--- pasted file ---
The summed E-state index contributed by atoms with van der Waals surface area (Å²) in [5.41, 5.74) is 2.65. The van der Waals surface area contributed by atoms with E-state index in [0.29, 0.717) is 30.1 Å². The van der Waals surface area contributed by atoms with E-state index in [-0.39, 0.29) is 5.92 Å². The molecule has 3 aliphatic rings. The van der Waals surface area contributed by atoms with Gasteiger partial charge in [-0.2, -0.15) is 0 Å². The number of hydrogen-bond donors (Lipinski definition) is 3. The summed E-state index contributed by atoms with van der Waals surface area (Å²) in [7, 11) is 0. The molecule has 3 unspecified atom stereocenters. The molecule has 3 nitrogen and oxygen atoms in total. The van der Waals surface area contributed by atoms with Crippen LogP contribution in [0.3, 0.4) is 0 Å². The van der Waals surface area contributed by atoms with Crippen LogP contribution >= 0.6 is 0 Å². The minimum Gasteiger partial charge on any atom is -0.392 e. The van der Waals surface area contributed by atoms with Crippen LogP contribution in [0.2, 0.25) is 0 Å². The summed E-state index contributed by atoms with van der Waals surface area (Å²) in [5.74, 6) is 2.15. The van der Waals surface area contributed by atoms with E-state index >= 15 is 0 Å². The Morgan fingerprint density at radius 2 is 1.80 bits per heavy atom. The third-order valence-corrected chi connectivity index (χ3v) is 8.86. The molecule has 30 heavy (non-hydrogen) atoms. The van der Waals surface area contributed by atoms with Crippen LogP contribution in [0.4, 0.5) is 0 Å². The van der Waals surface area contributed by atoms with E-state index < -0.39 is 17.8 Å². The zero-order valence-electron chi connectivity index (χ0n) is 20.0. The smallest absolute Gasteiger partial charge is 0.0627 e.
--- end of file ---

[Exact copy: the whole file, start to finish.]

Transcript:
The summed E-state index contributed by atoms with van der Waals surface area (Å²) in [5.41, 5.74) is 2.65. The van der Waals surface area contributed by atoms with E-state index in [0.29, 0.717) is 30.1 Å². The van der Waals surface area contributed by atoms with E-state index in [-0.39, 0.29) is 5.92 Å². The molecule has 3 aliphatic rings. The van der Waals surface area contributed by atoms with Gasteiger partial charge in [-0.2, -0.15) is 0 Å². The number of hydrogen-bond donors (Lipinski definition) is 3. The summed E-state index contributed by atoms with van der Waals surface area (Å²) in [7, 11) is 0. The molecule has 3 unspecified atom stereocenters. The molecule has 3 nitrogen and oxygen atoms in total. The van der Waals surface area contributed by atoms with Crippen LogP contribution in [0.3, 0.4) is 0 Å². The van der Waals surface area contributed by atoms with Crippen LogP contribution >= 0.6 is 0 Å². The minimum Gasteiger partial charge on any atom is -0.392 e. The van der Waals surface area contributed by atoms with Crippen LogP contribution in [0.2, 0.25) is 0 Å². The summed E-state index contributed by atoms with van der Waals surface area (Å²) in [5.74, 6) is 2.15. The van der Waals surface area contributed by atoms with E-state index >= 15 is 0 Å². The Morgan fingerprint density at radius 2 is 1.80 bits per heavy atom. The third-order valence-corrected chi connectivity index (χ3v) is 8.86. The molecule has 30 heavy (non-hydrogen) atoms. The van der Waals surface area contributed by atoms with Crippen LogP contribution in [0.4, 0.5) is 0 Å². The van der Waals surface area contributed by atoms with E-state index < -0.39 is 17.8 Å². The zero-order valence-electron chi connectivity index (χ0n) is 20.0. The smallest absolute Gasteiger partial charge is 0.0627 e.